One effective ingredient in the neck firming cream is caffeine, which has been shown in medical research to penetrate the skin barrier and prevent excessive accumulation of fat cells, making it an ideal ingredient for a firming topical treatment.

Dill extract does appear to be an effective ingredient for skin products, as research has shown it to not only improve skin elasticity but also appearance of wrinkles. The linked study found that dill extract “significantly reduced mean wrinkle area and length” when applied topically at a 1% concentration.

Another interesting ingredient in the Neck Firming Treatment is niacinamide, which has been proven to not only improve surface structure of skin in human patients but also provide photoprotection.

The dipeptide carnosine appears in preliminary research to prevent skin damage, so this seems like another effective choice for the formulation. There are fewer human studies backing this ingredient than the ones mentioned previously, but it appears to be non-toxic so there should be no issue using it.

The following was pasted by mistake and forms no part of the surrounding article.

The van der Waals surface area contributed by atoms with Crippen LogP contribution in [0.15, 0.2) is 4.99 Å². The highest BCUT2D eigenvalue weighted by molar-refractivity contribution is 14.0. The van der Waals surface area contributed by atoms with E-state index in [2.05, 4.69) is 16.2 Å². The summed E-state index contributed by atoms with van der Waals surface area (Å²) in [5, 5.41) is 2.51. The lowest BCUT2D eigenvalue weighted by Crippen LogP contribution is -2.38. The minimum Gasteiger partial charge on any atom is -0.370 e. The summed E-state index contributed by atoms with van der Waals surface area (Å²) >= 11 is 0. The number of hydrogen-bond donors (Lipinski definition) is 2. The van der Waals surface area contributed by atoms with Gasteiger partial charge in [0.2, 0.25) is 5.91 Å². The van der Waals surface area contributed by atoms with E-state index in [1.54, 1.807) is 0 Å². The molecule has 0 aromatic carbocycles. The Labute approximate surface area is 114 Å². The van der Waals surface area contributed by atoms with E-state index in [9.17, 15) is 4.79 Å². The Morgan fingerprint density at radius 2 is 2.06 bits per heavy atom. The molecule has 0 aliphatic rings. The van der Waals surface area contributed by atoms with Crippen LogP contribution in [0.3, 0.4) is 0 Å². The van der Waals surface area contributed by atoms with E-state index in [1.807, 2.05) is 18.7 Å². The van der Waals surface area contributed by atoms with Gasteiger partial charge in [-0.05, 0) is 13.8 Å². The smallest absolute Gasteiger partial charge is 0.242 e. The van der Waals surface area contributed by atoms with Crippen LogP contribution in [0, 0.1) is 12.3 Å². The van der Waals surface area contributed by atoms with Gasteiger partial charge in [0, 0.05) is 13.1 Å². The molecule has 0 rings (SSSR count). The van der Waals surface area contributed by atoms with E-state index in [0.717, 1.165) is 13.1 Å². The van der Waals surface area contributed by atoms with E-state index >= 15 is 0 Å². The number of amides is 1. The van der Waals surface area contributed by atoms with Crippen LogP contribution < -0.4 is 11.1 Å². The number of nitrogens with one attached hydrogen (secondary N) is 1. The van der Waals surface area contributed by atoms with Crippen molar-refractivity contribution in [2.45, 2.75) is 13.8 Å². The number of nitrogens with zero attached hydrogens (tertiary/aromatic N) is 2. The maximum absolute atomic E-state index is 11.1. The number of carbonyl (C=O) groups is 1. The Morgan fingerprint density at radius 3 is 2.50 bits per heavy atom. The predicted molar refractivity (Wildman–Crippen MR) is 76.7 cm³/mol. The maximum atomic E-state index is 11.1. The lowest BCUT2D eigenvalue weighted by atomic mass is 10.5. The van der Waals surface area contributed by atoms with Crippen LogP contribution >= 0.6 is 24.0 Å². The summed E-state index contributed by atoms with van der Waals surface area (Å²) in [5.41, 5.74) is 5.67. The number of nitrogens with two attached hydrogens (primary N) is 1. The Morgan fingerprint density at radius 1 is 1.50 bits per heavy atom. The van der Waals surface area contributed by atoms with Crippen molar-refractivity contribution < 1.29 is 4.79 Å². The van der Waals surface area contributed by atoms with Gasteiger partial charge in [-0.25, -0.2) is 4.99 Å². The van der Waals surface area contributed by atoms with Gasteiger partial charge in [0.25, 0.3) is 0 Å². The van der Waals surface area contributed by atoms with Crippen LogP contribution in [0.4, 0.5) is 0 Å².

Crépe Erase’s neck cream contains the same preservative their face cream did, but also contains another one called sodium benzoate.

We recommend avoiding preservatives in supplements and skincare out of an abundance of caution, but we don’t believe either of these preservatives are particularly likely to be harmful, and they are well-studied.

While we wouldn’t recommend this product due to the inclusion of preservatives, it may be a good option for consumers who are more focused on aesthetics as opposed to health. The cream definitely includes a wide range of effective ingredients for skin health and aging, and is one of the better cosmetic formulations we’ve reviewed to date.

It’s unfortunate that Crépe Erase makes questionable claims about their clinical research, because otherwise this does appear to be a brand that takes their formulations seriously.

Better Alternatives

As we discussed at length in our review of taut skin and ingredients that help achieve it, we believe that lifestyle changes tend to be more effective for reducing signs of skin aging than topical products.